The value of a humanities degree is not always obvious to the general public and potential employers. This occurs despite the reality that those with humanities degrees possess admirable qualities and valuable skills for organizations and businesses. These include the ability to think critically, communicate well, and analyze cultural productions such as text, images, built environment, videos, etc. Just as importantly, humanities students are bucking the trend of going to college for purely utilitarian reasons. Popular reason goes that attending college is about getting a degree, which is about getting a good job and making good money. There’s lots of holes in this logic, and humanities students are smart enough to notice this and question these commensensical notions and recognize other more creative and thoughtful possibilities. This is exactly why they can be real assets to a business, nonprofit, governmental organization, or other workplaces.
Below is a short compilation of a few resources making arguments for the value of humanities degrees. I focus particularly on the study of the humanities generally with more of an emphasis on undergraduate majors. Questions around advanced degrees bring up additional complex concerns, and bear separate analysis. What follows is intended to be a starting place to articulate the value of the humanities rather than a comprehensive list of articles and resources.
Liberal Arts Degrees and Their Value in the Employment Market A study by the Association of American Colleges and Universities on long-term employability of the humanities. See also a summary of the article.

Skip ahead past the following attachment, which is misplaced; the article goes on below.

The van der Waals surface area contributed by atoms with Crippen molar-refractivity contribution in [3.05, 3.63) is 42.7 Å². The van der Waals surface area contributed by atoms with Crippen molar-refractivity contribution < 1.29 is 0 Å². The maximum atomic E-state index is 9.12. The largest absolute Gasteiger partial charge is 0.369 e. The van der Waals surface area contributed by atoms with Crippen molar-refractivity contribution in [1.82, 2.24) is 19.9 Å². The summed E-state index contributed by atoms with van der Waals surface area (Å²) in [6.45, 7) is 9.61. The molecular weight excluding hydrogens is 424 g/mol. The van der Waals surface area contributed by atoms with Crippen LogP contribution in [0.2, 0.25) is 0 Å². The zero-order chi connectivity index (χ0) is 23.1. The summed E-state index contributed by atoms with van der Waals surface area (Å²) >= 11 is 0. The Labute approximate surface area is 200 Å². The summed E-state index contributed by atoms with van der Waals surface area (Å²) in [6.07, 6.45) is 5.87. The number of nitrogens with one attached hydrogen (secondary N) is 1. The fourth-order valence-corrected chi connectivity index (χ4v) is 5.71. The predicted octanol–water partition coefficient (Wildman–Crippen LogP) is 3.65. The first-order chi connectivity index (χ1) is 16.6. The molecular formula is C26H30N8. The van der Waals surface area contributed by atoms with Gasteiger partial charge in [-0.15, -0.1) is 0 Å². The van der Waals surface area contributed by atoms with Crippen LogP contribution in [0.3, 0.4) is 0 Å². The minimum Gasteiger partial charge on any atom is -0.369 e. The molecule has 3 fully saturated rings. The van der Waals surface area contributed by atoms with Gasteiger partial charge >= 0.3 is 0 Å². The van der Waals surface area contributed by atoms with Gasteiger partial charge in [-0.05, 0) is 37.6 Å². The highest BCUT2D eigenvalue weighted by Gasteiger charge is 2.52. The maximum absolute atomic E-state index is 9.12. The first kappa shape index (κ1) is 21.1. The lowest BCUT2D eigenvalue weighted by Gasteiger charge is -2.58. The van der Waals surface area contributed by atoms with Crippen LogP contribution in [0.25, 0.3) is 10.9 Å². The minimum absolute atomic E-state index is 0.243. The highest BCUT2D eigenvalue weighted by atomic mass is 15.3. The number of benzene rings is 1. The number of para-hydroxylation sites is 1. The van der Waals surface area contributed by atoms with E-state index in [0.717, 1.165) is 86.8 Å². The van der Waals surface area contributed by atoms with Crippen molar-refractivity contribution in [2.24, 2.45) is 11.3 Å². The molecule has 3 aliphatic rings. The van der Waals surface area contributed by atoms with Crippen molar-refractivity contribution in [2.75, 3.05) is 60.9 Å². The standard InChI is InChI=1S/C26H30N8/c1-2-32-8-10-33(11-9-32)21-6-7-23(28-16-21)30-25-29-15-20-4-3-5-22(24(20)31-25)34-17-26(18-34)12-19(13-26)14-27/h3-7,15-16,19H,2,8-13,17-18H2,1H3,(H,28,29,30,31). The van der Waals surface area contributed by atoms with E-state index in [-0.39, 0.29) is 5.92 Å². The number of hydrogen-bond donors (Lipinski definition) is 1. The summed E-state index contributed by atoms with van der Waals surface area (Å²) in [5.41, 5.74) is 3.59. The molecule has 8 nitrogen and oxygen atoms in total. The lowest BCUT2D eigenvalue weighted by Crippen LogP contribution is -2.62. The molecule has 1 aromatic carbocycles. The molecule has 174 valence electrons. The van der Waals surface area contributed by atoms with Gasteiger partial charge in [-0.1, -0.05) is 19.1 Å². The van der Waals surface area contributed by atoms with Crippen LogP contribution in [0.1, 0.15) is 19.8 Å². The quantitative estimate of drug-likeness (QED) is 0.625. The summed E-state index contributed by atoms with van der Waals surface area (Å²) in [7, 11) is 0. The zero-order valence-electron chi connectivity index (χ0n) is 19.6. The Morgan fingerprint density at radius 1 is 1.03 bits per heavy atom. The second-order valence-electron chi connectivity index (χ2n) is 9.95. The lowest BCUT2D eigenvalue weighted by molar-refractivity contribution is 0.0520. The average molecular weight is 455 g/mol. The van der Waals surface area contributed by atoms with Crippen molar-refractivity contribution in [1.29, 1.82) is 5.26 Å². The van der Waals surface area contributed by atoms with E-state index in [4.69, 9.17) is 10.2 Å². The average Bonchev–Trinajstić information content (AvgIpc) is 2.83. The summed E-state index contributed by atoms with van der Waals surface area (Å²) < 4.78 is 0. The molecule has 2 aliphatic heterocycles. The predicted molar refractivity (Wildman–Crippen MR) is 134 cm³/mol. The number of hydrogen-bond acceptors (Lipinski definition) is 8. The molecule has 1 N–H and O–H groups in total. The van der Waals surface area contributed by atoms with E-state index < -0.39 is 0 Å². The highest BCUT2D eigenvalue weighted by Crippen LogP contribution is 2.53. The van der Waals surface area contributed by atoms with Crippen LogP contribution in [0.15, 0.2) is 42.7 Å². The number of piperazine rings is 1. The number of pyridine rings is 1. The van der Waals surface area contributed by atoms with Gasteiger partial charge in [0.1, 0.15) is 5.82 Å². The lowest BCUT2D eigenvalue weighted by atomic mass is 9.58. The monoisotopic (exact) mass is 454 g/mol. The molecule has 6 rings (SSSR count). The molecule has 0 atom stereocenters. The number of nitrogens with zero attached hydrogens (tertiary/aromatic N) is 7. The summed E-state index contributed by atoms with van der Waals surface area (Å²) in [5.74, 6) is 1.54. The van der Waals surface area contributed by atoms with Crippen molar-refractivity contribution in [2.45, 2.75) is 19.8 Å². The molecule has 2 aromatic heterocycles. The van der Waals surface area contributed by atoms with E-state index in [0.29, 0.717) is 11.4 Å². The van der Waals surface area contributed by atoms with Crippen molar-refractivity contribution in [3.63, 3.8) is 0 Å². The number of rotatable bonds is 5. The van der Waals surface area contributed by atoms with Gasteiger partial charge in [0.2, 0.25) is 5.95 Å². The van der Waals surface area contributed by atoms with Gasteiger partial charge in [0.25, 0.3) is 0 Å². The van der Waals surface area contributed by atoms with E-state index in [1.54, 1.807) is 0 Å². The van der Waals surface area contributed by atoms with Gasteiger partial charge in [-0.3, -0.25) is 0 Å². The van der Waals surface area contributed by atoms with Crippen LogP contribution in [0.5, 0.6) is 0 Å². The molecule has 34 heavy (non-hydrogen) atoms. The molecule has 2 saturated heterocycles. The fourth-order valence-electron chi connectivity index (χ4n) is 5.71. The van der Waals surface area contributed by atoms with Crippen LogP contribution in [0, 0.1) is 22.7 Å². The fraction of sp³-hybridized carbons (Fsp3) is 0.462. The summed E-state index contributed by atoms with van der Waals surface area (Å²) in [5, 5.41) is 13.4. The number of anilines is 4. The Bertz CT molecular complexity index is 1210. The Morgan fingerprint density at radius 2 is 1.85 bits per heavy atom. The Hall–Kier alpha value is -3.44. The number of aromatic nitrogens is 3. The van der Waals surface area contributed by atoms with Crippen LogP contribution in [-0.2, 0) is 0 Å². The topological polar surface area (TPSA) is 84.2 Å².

The Heart of the Matter The Humanities and Social Sciences for a Vibrant, Competitive, and Secure Nation, a report by the American Academy of Arts & Sciences report
Humanities Indicators A resource with the latest humanities data on education, workforce, funding, and public life.
A Wider Perspective and More Options: Investigating the longer term employability of humanities graduates based out of the UK, which draws on interviews with humanities majors.
No More Digitally Challenged Liberal Arts Majors William Pannapacker on “rebooting” humanities training
Humanities = Employability Leslie Madsen-Brooks, history faculty at Boise State University argues for the “secret sauce” of humanities training
Carlyle Co-founder’s Recipe for Success: Study the Humanities A short piece from the New York Times that argues for a new formula: H = MC, or Humanities Equals More Cash
Why Silicon Valley Needs More PhDs An argument for the value of humanities training in the tech field
11 Reasons to Ignore the Haters and Major in the Humanities A summary from Business Insider
We Need More Humanities Majors The “pro” side of a debate in the Washington Post
Why Major in Humanities? Not just for a good job–for a good life This article goes beyond the economics to argue for the value of a humanities degree